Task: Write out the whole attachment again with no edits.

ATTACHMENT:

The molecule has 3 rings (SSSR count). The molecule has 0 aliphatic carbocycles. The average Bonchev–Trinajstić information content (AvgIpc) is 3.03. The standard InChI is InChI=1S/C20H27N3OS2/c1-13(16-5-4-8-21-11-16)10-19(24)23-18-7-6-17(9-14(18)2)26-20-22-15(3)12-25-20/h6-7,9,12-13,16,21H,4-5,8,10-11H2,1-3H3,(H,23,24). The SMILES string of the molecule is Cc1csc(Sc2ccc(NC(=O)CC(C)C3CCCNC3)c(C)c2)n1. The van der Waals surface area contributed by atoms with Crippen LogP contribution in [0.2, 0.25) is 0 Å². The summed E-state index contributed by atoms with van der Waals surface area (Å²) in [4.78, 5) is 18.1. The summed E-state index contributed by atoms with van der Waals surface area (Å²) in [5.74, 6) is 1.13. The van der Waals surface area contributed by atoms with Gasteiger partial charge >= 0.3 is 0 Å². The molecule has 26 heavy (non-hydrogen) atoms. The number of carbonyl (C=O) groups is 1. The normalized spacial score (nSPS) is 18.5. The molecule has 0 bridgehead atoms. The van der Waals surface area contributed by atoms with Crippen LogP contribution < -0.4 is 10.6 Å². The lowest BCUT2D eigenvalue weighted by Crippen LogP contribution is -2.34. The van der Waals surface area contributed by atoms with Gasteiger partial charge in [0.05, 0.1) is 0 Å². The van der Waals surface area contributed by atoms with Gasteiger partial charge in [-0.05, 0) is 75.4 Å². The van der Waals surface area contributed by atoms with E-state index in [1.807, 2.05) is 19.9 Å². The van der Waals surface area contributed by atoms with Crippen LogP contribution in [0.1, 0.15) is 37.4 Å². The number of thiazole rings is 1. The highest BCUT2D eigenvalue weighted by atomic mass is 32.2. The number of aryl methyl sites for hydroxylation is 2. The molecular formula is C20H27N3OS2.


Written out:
The molecule has 3 rings (SSSR count). The molecule has 0 aliphatic carbocycles. The average Bonchev–Trinajstić information content (AvgIpc) is 3.03. The standard InChI is InChI=1S/C20H27N3OS2/c1-13(16-5-4-8-21-11-16)10-19(24)23-18-7-6-17(9-14(18)2)26-20-22-15(3)12-25-20/h6-7,9,12-13,16,21H,4-5,8,10-11H2,1-3H3,(H,23,24). The SMILES string of the molecule is Cc1csc(Sc2ccc(NC(=O)CC(C)C3CCCNC3)c(C)c2)n1. The van der Waals surface area contributed by atoms with Crippen LogP contribution in [0.2, 0.25) is 0 Å². The summed E-state index contributed by atoms with van der Waals surface area (Å²) in [4.78, 5) is 18.1. The summed E-state index contributed by atoms with van der Waals surface area (Å²) in [5.74, 6) is 1.13. The van der Waals surface area contributed by atoms with Gasteiger partial charge >= 0.3 is 0 Å². The molecule has 26 heavy (non-hydrogen) atoms. The number of carbonyl (C=O) groups is 1. The normalized spacial score (nSPS) is 18.5. The molecule has 0 bridgehead atoms. The van der Waals surface area contributed by atoms with Crippen LogP contribution < -0.4 is 10.6 Å². The lowest BCUT2D eigenvalue weighted by Crippen LogP contribution is -2.34. The van der Waals surface area contributed by atoms with Gasteiger partial charge in [0.05, 0.1) is 0 Å². The van der Waals surface area contributed by atoms with Gasteiger partial charge in [-0.05, 0) is 75.4 Å². The van der Waals surface area contributed by atoms with E-state index in [1.807, 2.05) is 19.9 Å². The van der Waals surface area contributed by atoms with Crippen LogP contribution in [0.1, 0.15) is 37.4 Å². The number of thiazole rings is 1. The highest BCUT2D eigenvalue weighted by atomic mass is 32.2. The number of aryl methyl sites for hydroxylation is 2. The molecular formula is C20H27N3OS2.